Aircraft Wrecks in the Mountains and Deserts of the American West


STINSON OY-2 Bu No 04001 USMC Hq. Sq.
5/29/51

 

When avid hiker Mike Boeck made his way into a remote part of the rugged Santa Ana Mountains in Southern California he did not expect to find the wreckage of what may turn out to be the Stinson OY-2 flown by USMCR 1STLt. J.D. Righton. 1st Lt. Righton suffered minor injuries, thanks in part to the low speed nature of the impact and to the Chaparral that provided an additional cushion effect in this 5/29/51 crash. The wielded tubular fuselage structure and the six cylinder Lycoming O-435-11 engine are still intact and rusting quietly after fifty-nine years of fires and floods. (Photos courtesy Mike Boeck, accident report courtesy AAIR)

In June 2010 we visited the OY-2 crash site in an effort to know for sure that this was not the USAAF L-5 that crashed in the same area in 1945.
The two man crew of the Army L-5 escaped their accident with minor injuries only, and as with the OY-2 the Army L-5 was abandoned also.
Some of the painted fabric on the OY-2 had the #612 Medium Green paint used only by the USMC. The Army L-5 had a four cylinder engine and the OY-2 had the flathead six. Thanks to our guide Mike Boeck for great hike to a very remote crash site.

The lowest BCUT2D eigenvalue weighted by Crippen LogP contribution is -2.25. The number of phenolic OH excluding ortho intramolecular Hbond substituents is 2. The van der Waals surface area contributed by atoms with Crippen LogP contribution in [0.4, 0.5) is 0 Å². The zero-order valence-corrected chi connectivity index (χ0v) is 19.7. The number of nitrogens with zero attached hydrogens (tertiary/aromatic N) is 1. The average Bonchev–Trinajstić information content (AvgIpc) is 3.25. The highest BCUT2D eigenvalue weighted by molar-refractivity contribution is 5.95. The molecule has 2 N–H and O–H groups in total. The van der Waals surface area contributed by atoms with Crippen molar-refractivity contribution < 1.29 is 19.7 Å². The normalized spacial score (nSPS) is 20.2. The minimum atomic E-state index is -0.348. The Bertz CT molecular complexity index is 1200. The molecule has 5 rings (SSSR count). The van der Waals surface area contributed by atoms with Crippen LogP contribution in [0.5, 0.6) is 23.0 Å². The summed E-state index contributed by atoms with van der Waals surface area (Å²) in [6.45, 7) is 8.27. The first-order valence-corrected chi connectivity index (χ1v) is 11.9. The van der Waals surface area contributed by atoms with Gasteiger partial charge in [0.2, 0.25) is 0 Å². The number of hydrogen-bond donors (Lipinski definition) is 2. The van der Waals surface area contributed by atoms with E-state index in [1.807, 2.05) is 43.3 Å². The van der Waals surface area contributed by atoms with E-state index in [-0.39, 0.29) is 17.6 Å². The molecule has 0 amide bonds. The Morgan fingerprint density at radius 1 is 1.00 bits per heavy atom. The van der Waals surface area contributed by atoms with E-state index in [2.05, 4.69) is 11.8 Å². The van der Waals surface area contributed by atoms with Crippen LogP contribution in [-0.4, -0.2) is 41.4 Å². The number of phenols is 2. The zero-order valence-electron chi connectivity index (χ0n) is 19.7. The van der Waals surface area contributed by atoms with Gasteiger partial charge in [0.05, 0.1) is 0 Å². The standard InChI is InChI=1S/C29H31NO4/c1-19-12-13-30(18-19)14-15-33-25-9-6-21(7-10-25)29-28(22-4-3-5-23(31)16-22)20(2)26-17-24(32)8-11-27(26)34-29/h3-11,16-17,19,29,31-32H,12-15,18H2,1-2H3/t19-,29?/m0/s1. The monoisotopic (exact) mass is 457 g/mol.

In June 2010 we visited the OY-2 crash site in an effort to know for sure that this was not the USAAF L-5 that crashed in the same area in 1945.
The two man crew of the Army L-5 escaped their accident with minor injuries, and as with the OY-2 the Army L-5 was also abandoned.
Some of the painted fabric on the OY-2 had the #612 Medium Green paint used only by the USMC. The Army L-5 had a four cylinder engine and the OY-2 had the flathead six. Thanks to our guide Mike Boeck for a great hike to a very remote crash site.
 

Finding a data plate is a key aspect of confirming aircraft type and identification. This fuel tank mounted plate was found by Tom Maloney. (G.P. Macha photo)

The front top of the rudder still has some #508 International Orange paint on the fabric covering. (G.P. Macha photo)

 

 

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